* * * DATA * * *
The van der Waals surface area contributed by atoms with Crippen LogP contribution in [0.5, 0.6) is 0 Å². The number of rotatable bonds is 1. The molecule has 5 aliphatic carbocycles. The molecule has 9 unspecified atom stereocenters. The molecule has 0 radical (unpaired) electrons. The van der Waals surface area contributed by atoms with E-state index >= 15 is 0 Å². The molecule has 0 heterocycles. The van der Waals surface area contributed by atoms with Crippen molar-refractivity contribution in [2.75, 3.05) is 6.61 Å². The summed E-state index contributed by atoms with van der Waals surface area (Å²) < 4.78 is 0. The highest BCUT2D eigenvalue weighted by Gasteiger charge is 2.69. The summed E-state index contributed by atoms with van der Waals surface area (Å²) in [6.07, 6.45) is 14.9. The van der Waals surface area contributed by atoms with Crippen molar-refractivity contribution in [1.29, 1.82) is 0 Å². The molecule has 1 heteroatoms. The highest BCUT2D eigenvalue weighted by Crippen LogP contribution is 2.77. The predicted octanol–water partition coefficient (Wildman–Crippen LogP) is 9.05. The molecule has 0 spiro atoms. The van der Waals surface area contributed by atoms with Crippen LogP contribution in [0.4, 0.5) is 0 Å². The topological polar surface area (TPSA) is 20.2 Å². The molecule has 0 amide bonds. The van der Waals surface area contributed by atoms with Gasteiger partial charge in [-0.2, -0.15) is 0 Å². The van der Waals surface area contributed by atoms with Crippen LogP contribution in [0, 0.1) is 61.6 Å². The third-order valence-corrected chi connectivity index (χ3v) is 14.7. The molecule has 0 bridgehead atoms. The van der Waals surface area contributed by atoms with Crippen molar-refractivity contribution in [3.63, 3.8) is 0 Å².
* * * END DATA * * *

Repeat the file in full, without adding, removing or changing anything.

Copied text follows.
The van der Waals surface area contributed by atoms with Crippen LogP contribution in [0.5, 0.6) is 0 Å². The number of rotatable bonds is 1. The molecule has 5 aliphatic carbocycles. The molecule has 9 unspecified atom stereocenters. The molecule has 0 radical (unpaired) electrons. The van der Waals surface area contributed by atoms with E-state index >= 15 is 0 Å². The molecule has 0 heterocycles. The van der Waals surface area contributed by atoms with Crippen molar-refractivity contribution in [2.75, 3.05) is 6.61 Å². The summed E-state index contributed by atoms with van der Waals surface area (Å²) < 4.78 is 0. The highest BCUT2D eigenvalue weighted by Gasteiger charge is 2.69. The summed E-state index contributed by atoms with van der Waals surface area (Å²) in [6.07, 6.45) is 14.9. The van der Waals surface area contributed by atoms with Crippen molar-refractivity contribution in [1.29, 1.82) is 0 Å². The molecule has 1 heteroatoms. The highest BCUT2D eigenvalue weighted by Crippen LogP contribution is 2.77. The predicted octanol–water partition coefficient (Wildman–Crippen LogP) is 9.05. The molecule has 0 spiro atoms. The van der Waals surface area contributed by atoms with Crippen LogP contribution in [0.4, 0.5) is 0 Å². The topological polar surface area (TPSA) is 20.2 Å². The molecule has 0 amide bonds. The van der Waals surface area contributed by atoms with Gasteiger partial charge in [-0.2, -0.15) is 0 Å². The van der Waals surface area contributed by atoms with Crippen LogP contribution in [0, 0.1) is 61.6 Å². The third-order valence-corrected chi connectivity index (χ3v) is 14.7. The molecule has 0 bridgehead atoms. The van der Waals surface area contributed by atoms with Crippen molar-refractivity contribution in [3.63, 3.8) is 0 Å².